I think this is a powerful and true statement. We need to explain the significance of this to our students and accept it ourselves. There are many things that will always exist on the web. It is not like writing a note in school to pass to a friend – when you were done with it – it was thrown away. That action was final. Now students wrote notes to each other and notes to the world in a digital footprint. This action is permanent.
I think that the people in charge of technology in districts need to realize that students are going up in a world where they are expected to be critical readers, editors, and contributors to the news and everything else they read online. By sheltering them and limiting the sites they have access to, it is a disservice to the students. They need to know how to evaluate media. If they are posting responses to blogs or other news sources, they need to know how to write a persusive post to defend their points. Students already use social media sites; just blocking them is not going to model for the students how to use the sites as positive social networking sites. An article last year had described the number of colleges that look at MySpace and Facebook when considering who to admit. We wouldn’t give someone a license to drive without telling them the rules of the road, so why do we allow students to traverse the Internet without more clearly stated rules. Just saying they can not use the Internet (or specific sites) in school is probably more harmful. My students have admitted that if someone is blocked at school, it is the first thing they check out when at home. Schools and parents are worried that the Internet and entertainment industry are responsible for the lost of childhood innocence … but I think being a child means something else in today’s world. How many kids just play – not play a sport or play an instrument. Just play. The world has changed.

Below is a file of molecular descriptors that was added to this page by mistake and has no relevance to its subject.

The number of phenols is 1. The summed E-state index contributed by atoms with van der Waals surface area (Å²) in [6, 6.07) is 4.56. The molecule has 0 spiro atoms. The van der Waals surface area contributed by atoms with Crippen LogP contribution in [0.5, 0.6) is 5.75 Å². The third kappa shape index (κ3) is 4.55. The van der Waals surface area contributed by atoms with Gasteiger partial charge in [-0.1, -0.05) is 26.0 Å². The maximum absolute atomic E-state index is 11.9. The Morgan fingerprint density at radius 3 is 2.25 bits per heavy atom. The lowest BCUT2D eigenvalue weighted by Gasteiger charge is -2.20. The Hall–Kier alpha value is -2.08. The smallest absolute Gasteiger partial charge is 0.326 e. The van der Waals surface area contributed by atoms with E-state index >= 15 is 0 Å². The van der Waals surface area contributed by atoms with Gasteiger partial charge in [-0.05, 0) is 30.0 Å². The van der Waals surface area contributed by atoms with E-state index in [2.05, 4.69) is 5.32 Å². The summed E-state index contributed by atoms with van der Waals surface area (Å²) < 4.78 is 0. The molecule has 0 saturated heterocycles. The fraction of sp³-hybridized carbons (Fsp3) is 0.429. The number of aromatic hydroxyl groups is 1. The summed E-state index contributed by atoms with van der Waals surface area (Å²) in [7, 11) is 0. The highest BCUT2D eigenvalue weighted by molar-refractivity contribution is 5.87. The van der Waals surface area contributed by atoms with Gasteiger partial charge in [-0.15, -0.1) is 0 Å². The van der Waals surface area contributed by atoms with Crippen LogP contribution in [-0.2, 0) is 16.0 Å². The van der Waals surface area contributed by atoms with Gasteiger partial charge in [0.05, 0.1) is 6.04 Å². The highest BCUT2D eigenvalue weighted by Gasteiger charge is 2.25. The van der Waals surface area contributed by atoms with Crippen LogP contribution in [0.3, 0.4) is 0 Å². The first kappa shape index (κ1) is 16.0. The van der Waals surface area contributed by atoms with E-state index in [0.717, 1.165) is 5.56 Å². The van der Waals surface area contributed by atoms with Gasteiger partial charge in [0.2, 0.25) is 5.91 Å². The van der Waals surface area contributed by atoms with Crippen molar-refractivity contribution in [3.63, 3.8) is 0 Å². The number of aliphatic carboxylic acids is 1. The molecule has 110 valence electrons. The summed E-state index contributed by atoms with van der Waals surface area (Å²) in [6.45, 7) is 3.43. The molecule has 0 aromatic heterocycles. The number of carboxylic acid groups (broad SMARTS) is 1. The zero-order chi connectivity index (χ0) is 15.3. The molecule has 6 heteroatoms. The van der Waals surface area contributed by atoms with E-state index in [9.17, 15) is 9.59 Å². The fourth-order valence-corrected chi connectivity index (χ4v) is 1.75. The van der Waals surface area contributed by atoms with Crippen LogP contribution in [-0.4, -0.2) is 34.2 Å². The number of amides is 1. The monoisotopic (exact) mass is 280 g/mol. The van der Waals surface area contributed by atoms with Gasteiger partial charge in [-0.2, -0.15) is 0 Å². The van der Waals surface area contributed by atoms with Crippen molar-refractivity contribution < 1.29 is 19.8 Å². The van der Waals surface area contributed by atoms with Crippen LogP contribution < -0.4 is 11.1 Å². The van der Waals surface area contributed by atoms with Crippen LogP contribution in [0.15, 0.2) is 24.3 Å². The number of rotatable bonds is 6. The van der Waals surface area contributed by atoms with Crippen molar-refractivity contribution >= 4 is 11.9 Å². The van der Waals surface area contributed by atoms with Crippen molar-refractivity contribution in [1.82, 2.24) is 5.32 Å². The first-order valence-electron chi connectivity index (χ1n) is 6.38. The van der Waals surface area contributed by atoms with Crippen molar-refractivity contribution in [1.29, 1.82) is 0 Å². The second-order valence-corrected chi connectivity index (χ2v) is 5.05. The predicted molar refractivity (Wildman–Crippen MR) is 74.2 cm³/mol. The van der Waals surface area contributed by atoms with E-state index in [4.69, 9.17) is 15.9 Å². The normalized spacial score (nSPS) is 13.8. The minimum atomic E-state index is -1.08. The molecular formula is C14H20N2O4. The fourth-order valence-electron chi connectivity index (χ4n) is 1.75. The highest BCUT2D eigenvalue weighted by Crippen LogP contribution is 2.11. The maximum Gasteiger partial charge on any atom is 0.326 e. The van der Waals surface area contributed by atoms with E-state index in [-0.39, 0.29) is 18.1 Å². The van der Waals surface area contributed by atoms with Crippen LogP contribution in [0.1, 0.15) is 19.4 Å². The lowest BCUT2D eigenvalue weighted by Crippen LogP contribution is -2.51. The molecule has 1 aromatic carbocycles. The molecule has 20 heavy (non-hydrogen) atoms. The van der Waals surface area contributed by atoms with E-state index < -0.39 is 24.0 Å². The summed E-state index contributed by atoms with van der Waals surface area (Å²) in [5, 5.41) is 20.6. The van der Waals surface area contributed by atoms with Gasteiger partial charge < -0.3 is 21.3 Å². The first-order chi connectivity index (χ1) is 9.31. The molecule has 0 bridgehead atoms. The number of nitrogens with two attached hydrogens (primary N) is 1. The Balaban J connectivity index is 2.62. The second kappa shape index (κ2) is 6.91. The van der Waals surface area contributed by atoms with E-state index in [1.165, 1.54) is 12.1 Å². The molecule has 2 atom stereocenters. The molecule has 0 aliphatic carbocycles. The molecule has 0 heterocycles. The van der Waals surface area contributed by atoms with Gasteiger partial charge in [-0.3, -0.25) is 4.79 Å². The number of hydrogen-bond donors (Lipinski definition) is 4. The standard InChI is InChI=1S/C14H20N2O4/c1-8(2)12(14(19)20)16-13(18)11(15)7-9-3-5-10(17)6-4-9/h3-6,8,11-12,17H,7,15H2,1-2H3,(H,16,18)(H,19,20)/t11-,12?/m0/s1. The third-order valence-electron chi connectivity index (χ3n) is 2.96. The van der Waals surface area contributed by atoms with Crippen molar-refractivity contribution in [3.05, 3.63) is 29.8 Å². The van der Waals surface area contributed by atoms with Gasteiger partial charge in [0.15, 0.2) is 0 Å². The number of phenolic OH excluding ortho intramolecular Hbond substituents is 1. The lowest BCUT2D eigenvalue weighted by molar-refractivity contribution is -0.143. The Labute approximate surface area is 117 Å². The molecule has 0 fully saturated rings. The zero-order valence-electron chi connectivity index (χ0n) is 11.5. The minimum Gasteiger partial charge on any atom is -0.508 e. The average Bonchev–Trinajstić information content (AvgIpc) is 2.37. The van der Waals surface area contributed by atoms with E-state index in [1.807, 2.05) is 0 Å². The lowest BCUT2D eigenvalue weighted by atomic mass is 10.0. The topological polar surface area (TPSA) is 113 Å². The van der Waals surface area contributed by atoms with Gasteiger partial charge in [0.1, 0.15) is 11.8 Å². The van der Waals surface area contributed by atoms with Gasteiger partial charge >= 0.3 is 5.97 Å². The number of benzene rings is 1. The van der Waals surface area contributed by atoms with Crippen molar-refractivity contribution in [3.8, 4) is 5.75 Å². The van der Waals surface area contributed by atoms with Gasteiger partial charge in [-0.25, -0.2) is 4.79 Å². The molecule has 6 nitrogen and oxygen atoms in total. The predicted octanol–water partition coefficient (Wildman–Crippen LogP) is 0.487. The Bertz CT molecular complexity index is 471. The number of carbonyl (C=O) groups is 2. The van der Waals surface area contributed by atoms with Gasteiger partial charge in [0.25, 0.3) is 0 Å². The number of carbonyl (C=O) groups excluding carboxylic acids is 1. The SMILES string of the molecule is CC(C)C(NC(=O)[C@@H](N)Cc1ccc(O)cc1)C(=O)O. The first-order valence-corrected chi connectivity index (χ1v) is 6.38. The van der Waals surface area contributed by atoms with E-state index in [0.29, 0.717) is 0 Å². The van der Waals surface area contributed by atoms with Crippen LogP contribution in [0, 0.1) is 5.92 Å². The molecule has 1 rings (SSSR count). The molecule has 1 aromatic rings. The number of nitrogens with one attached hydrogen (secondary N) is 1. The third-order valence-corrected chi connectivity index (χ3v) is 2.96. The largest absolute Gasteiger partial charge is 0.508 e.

How people will be evaluated has also changed. Not only will colleges look at social network sites to make sure an applicant will be an asset for the college, but jobs will Google an applicant to see their digital footprint. This could easily include blog posts or responses to other people’s work. We need to prepare students for both of these. This is especially important since it is predicted that current/future generations of workers will hold 14 jobs by the age of 38 (from Shift Happens – video below). This means people will continuously search for a person’s digital footprint.
I think the Shift Happens video is the best explanation I’ve heard/seen so far in how the world is changing. Administrators and parents need to realize this before their children fall behind.